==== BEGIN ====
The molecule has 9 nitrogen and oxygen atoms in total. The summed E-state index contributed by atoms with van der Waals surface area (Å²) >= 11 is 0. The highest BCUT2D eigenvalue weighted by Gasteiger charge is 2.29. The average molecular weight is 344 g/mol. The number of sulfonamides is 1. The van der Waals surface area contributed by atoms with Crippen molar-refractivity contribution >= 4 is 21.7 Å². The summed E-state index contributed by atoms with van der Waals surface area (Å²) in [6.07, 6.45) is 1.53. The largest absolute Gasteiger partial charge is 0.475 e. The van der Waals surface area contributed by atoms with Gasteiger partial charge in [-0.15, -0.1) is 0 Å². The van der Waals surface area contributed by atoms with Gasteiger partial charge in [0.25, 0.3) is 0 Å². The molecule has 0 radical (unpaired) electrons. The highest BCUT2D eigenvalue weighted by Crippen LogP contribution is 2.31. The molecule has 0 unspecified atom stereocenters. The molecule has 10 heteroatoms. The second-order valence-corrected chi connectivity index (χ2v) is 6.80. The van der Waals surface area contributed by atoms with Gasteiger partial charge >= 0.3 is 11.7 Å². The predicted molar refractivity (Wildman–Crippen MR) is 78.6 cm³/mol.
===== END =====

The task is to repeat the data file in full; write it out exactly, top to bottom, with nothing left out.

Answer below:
The molecule has 9 nitrogen and oxygen atoms in total. The summed E-state index contributed by atoms with van der Waals surface area (Å²) >= 11 is 0. The highest BCUT2D eigenvalue weighted by Gasteiger charge is 2.29. The average molecular weight is 344 g/mol. The number of sulfonamides is 1. The van der Waals surface area contributed by atoms with Crippen molar-refractivity contribution >= 4 is 21.7 Å². The summed E-state index contributed by atoms with van der Waals surface area (Å²) in [6.07, 6.45) is 1.53. The largest absolute Gasteiger partial charge is 0.475 e. The van der Waals surface area contributed by atoms with Gasteiger partial charge in [-0.15, -0.1) is 0 Å². The van der Waals surface area contributed by atoms with Gasteiger partial charge in [0.25, 0.3) is 0 Å². The molecule has 0 radical (unpaired) electrons. The highest BCUT2D eigenvalue weighted by Crippen LogP contribution is 2.31. The molecule has 0 unspecified atom stereocenters. The molecule has 10 heteroatoms. The second-order valence-corrected chi connectivity index (χ2v) is 6.80. The van der Waals surface area contributed by atoms with Gasteiger partial charge >= 0.3 is 11.7 Å². The predicted molar refractivity (Wildman–Crippen MR) is 78.6 cm³/mol.